Carol C. Gould, Globalizing Democracy and Human Rights, Cambridge University Press, 2004, 288pp $ 24.99 (pbk), ISBN 05541271.
Reviewed by John S. Dryzek, Australian National University
Carol Gould builds a complex democratic edifice from a number of pillars. The pillars include a commitment to justice and human rights, a feminist ethic of care and empathy, recognition of the body as fundamental to politics, and a social ontology that sees individuals as constituted in particular social settings, but also capable of agency in these settings. The rights in question are cultural and economic as well as the familiar range of protections against arbitrary government and other members of society. Readers looking for simplicity and parsimony will not find it in these pages. Gould takes on a complex set of interconnected questions with a complex and interconnected set of arguments. This however a fully justifiable intellectual strategy, and the payoffs in terms of insights generated are substantial.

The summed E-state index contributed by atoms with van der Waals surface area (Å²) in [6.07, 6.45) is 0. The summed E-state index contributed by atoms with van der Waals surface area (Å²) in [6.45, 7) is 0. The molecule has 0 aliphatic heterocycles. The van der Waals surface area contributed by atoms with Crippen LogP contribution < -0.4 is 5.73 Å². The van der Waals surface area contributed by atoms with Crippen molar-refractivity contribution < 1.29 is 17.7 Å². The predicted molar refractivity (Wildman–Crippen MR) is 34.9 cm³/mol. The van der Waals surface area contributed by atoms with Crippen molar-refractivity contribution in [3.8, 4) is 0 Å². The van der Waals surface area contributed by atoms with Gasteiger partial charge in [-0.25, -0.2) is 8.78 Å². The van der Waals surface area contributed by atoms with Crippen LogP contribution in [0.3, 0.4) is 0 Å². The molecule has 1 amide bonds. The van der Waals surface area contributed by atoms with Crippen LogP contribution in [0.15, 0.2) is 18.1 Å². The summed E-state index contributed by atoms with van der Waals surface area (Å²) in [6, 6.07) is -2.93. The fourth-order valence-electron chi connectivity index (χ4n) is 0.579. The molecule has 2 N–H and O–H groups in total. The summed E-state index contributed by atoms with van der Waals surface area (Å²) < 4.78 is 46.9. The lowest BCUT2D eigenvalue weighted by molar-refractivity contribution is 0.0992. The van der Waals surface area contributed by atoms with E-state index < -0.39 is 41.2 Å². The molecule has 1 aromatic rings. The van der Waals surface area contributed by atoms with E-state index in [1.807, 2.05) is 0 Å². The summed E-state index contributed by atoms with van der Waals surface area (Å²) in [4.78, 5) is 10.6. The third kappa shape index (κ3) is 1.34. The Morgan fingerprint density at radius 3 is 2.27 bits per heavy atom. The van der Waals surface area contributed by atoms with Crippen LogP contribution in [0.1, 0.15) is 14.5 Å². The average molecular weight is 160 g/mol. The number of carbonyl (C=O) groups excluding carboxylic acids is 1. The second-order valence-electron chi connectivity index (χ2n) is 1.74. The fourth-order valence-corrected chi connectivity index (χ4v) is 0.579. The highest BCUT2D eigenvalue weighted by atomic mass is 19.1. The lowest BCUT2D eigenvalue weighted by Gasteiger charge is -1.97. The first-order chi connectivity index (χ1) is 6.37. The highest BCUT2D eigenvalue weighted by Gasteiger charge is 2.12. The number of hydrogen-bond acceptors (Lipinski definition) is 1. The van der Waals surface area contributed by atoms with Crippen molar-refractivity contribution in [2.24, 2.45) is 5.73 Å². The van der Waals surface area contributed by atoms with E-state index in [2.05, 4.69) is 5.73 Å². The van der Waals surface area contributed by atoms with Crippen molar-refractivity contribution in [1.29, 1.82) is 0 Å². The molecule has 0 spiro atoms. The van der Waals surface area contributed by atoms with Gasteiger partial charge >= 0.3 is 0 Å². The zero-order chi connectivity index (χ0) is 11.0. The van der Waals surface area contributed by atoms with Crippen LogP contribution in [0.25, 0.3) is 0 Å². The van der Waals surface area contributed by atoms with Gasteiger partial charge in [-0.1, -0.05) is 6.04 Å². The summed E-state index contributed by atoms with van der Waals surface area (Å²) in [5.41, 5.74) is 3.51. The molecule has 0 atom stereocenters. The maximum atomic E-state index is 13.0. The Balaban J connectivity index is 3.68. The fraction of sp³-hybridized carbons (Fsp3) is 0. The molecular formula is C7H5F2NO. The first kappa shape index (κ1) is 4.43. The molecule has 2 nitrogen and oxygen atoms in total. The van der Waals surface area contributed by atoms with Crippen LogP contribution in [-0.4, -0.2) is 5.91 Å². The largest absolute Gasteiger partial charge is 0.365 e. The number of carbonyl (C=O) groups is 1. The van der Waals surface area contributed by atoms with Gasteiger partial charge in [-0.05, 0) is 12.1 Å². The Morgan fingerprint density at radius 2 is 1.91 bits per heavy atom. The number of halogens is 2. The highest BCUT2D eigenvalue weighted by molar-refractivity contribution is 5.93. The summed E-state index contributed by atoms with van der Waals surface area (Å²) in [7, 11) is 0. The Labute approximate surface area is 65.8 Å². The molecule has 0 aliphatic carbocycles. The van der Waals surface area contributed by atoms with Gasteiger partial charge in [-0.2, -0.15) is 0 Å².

The applications to particular questions are numerous and varied. Gould contemplates issues of moral universalism and cultural relativism, racism, group rights, women’s rights, global democracy, globalization, stakeholder participation in the management of private corporations, the internet, and terrorism. Notably, she combines treatments of democracy and justice, which for most theorists generally belong in separate boxes. On most of the topics taken on in this book she brings a distinctive and original viewpoint to bear. When it comes to cultural difference, Gould criticizes universalistic norms, but steers clear of relativism by proposing ‘intersociative’ norms that are generated in cross-cultural interaction. Empathy and solidarity will normally play substantial roles in the generation of these norms. The result is ultimately a kind of universalism — but not one based simply on contemplation of universal human needs, desires, and characteristics from a standpoint that suggests that all people have the same characteristics and basic needs. Here she takes issue with Amartya Sen and Martha Nussbaum in particular, arguing against their capabilities approach, which Gould believes is in the end itself culturally specific, despite its claims to universality. Her approach to racism notes the degree to which democratic theory has often ignored race, and so has ignored the problems majority rule can present for racial minorities. These problems can actually be less pressing in consensual political systems (such as those developed in a number of North European countries), which try to integrate all major social interests in decision making structures. Gould is more concerned with the problems presented when it comes to race by adversarial systems such as the United States. She has plenty of time for group rights, which she grounds in individual rights with a social ontology twist. She has less time for nations and nationalism, evident in particular in her transnational approach to the identification and construction of democratic communities.